Built in 1832, the Merchant's House Museum is a unique survivor of old New York. It is New York City's only family home preserved intact - inside and out - from the 19th century. Home to a prosperous merchant family for almost 100 years, it is complete with its original furniture, decorative arts, clothing, and personal memorabilia.
Architecturally, the Merchant's House is considered one of the finest surviving examples of the period. The exterior façade is late-Federal, with dormer windows and a fanlight above the front door. Inside, one of the most exquisite Greek Revival interiors can be found. The formal parlors feature identical black-and-gold marble mantelpieces, a stunning Ionic double-column screen, and mahogany pocket doors separating the rooms. The matching plaster ceiling medallions are among the finest such designs extant. When built in 1832, the house included all of the modern technological conveniences of the era, including piping for illuminating gas, a 4000-gallon cistern, and a bell system that summoned the four live-in servants. Three floors of the house are available for viewing.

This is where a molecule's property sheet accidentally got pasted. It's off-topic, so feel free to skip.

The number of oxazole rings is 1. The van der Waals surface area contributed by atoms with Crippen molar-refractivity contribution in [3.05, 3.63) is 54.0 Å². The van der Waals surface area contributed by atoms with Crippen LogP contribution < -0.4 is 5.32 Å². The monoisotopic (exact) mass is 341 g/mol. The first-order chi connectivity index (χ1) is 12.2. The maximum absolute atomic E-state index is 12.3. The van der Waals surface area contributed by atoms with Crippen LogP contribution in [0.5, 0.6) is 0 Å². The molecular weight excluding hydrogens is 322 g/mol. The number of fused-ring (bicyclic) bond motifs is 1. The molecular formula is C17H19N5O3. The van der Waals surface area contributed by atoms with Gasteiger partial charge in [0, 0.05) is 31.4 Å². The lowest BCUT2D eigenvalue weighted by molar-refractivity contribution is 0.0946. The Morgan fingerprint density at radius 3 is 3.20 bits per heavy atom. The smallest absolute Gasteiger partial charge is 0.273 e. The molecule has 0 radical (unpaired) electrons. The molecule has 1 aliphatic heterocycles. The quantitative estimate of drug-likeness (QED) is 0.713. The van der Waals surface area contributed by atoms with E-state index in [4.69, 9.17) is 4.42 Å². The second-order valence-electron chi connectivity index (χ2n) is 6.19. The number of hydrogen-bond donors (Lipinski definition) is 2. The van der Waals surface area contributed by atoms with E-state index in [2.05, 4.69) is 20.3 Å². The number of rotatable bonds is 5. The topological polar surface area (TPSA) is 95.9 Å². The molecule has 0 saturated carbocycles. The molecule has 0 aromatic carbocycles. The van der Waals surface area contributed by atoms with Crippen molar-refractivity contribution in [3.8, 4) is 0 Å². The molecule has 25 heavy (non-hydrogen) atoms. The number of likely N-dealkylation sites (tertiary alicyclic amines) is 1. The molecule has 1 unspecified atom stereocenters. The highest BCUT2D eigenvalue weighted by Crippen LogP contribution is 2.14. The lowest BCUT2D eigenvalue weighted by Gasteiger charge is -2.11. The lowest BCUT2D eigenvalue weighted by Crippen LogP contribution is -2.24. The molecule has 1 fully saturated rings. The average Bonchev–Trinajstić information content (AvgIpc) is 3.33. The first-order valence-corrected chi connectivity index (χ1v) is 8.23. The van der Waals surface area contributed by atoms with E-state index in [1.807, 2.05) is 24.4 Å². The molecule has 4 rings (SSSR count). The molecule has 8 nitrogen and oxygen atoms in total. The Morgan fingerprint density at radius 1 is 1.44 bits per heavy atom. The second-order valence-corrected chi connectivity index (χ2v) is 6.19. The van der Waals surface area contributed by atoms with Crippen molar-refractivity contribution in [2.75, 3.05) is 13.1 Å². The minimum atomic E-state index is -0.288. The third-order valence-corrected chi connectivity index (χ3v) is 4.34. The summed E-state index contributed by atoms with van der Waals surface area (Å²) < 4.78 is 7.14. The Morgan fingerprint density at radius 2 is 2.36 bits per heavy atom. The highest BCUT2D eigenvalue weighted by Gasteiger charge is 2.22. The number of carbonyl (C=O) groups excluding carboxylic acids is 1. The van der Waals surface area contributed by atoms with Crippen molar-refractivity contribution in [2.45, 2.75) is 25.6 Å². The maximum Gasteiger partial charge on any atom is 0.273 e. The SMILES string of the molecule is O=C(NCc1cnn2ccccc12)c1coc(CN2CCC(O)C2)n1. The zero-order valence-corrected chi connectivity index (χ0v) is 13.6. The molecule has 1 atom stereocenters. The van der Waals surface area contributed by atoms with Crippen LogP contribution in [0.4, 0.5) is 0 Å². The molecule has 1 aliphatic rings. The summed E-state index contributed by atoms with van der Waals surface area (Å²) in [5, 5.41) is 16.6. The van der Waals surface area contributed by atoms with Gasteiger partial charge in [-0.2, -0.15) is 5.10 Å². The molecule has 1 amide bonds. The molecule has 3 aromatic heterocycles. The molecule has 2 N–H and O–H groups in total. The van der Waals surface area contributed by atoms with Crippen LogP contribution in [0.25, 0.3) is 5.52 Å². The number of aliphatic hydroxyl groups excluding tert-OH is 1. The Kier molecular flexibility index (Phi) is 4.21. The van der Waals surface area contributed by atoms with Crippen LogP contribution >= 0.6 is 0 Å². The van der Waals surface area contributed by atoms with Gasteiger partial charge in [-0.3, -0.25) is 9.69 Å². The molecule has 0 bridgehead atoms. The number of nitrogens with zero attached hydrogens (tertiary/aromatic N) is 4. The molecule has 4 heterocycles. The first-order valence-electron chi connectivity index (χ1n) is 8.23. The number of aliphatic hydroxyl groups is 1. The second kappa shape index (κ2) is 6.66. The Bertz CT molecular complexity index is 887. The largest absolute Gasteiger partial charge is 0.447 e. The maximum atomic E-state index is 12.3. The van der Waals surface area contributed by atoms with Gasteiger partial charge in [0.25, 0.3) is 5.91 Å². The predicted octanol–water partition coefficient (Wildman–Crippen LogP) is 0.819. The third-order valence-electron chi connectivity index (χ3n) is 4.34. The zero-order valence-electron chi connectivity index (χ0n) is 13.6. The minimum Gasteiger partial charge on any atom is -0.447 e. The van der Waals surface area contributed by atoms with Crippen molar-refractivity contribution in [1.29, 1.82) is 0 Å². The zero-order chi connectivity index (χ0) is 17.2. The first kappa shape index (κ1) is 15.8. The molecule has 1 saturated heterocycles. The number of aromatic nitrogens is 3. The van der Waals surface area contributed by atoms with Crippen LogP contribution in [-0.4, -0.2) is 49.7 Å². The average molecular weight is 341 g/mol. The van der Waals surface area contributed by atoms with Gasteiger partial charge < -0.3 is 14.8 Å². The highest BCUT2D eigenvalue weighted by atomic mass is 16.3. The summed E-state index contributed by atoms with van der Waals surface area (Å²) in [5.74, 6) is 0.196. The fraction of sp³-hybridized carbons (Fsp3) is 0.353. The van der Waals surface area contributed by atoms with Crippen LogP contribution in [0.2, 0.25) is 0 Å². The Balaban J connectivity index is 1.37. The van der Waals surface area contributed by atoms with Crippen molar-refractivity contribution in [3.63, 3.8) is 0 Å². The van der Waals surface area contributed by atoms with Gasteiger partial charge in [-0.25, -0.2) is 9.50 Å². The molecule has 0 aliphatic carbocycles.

The importance of the Merchant's House has been recognized by numerous landmark designations. In 1936, it was documented by the Historic American Buildings Survey; in 1964, it was designated as a National Historic Landmark ; on October 14, 1965, it was designated as a New York City Landmark; on December 22, 1981, it was designated as a New York City interior landmark; and it is listed on the National Register of Historic Places.
The interior is filled with the family's furniture and belongings, including pieces from New York's finest cabinetmakers, such as Duncan Phyfe and Joseph Meeks, along with opulent decorative accessories. Personal possessions - unfinished needlework, family photographs, a shaving mirror, and sewing boxes - leave the impression that the family has just stepped out for a minute. Costumes belonging to the Tredwell women along with gloves, hats, shoes, parasols, shawls, and undergarments are displayed on a rotating basis.
Admission And Tickets
Telephone: (212) 777-1089
Address: 29 East Fourth Street
Cross Streets bet. Lafayette Street and Bowery
- to Bleecker St
- to Astor Place -- 0.2
Hours And Additional Info
On Saturdays and Sundays, guided tours are given;
tours on weekdays are self-guided.